I’ve argued previously that there are two key perspectives to consider when looking at the learner journey – both the efficiency and the effectiveness. Getting it right on both fronts is not easy, but I’ve seen as many examples of good practice as I’ve seen colleges with scope for improvement; here are just a few things to think about if you believe your college’s learner journey could be improved.
Taking a lean approach, start by identifying the non-value added activities (from the learner’s perspective) carried out at each stage in the journey. For example in the application process, how much time spent is spent correcting incomplete information, learners waiting excessive amounts of time for the next stage in the process (think: keep warm activity!), overly onerous applications for a full cost course, etc – the list goes on…
Measuring the effectiveness of the learner journey can be as complicated as you want it to be, and that can itself be part of the problem. A good, well thought out, simple set of KPIs underpinning each stage of the journey can help focus managers on the right things, but remember some of those KPIs (read: service levels) affect the learner too, for example how quickly a potential applicant is contacted following their initial enquiry – a college I worked with recently showed me a report showing they’d had over 5,000 enquiries via their website, way in excess of their recruitment target, which was great except they didn’t know at what stage they all were, how many had applied, how many were successful, how many they had lost, and so on.
Try ‘making it visual’, another principle stolen from the world of lean service design, through highly visual KPIs at each relevant point along the journey and, most importantly, with clear accountability for achieving them. This also means having feedback mechanisms, internal service levels, and problem solving techniques in place to ensure actions are taken as needed to address any deviation from desired performance. For example, root cause analysis may identify that more information & guidance up front might have an impact on retention rates further down the line – it’s this holistic review of the factors affecting the learner journey that will lead to the most effective outcomes.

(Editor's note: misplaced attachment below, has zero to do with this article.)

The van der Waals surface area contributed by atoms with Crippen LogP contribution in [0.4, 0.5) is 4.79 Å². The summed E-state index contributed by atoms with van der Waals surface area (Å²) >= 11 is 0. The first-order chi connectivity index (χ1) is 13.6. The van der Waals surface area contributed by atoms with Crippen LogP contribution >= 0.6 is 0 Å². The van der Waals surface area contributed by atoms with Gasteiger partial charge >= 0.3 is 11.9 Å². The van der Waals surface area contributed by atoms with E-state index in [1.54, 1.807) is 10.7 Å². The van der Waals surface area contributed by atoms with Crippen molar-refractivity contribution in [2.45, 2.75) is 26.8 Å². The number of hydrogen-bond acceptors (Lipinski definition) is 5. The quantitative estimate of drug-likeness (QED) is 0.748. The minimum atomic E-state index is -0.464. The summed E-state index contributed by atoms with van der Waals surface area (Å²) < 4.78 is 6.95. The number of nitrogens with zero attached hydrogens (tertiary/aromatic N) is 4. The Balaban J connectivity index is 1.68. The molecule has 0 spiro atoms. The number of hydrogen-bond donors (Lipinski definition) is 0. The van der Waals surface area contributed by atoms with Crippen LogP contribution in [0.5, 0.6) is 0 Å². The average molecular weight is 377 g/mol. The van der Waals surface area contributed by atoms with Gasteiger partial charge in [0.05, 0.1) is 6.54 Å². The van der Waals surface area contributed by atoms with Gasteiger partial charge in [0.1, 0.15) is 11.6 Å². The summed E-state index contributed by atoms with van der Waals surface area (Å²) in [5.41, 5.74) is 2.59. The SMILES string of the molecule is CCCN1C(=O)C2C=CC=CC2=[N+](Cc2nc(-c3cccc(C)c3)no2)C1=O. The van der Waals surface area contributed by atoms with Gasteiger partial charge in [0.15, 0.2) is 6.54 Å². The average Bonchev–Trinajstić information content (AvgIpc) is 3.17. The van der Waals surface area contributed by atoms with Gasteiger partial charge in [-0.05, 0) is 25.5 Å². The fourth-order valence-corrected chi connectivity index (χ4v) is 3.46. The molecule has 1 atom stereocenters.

Look at efficiency by mapping out the various interconnections between the people and departments involved in supporting the learner journey. How many people are involved, how many exchanges of information take place, who is responsible for what? And, quantify the improvement opportunity in terms of removing wasteful, non-value added activity. Sounds complicated, but there are tools available to do this. Scope for improvement can be anything from reducing the processing steps for applications, to eliminating the time to correct errors on forms or moving learners from the wrong to the right course, all of which consumes resource but adds no value to the learner..
Here’s 4 things a colleges should consider if undertaking a review of their learner journey:
- Aim for simplicity, from both learner and college perspectives
- Think about learner expectations, make sure they feel a sense of belonging, and make it personal
- Select the right KPIs upon which informed decisions can be made, and regularly review them
- Establish clear linkages supported by internal service levels between teams
Given the number of internal functions that usually need to work together, sometimes a ‘bottom up’ approach works best – formulate working groups that can assess the most efficient way of working together and guide the development process so that everyone’s needs, especially the learner’s, are satisfied, rather than designing a process in isolation and making people work to it.
In my experience, the learner journey, however it’s defined and no matter how good it is thought to be, almost always has scope for improvement. Sometimes that means a complete overhaul, other times it’s about incremental improvements – one College Principal with a highly effective process commented to me recently ‘we’re not afraid of small changes’, and this continuous improvement mindset is embedded in a culture where managers are empowered to make decisions based on good quality, timely information. As another said, ‘don’t stand still – always evolve the journey!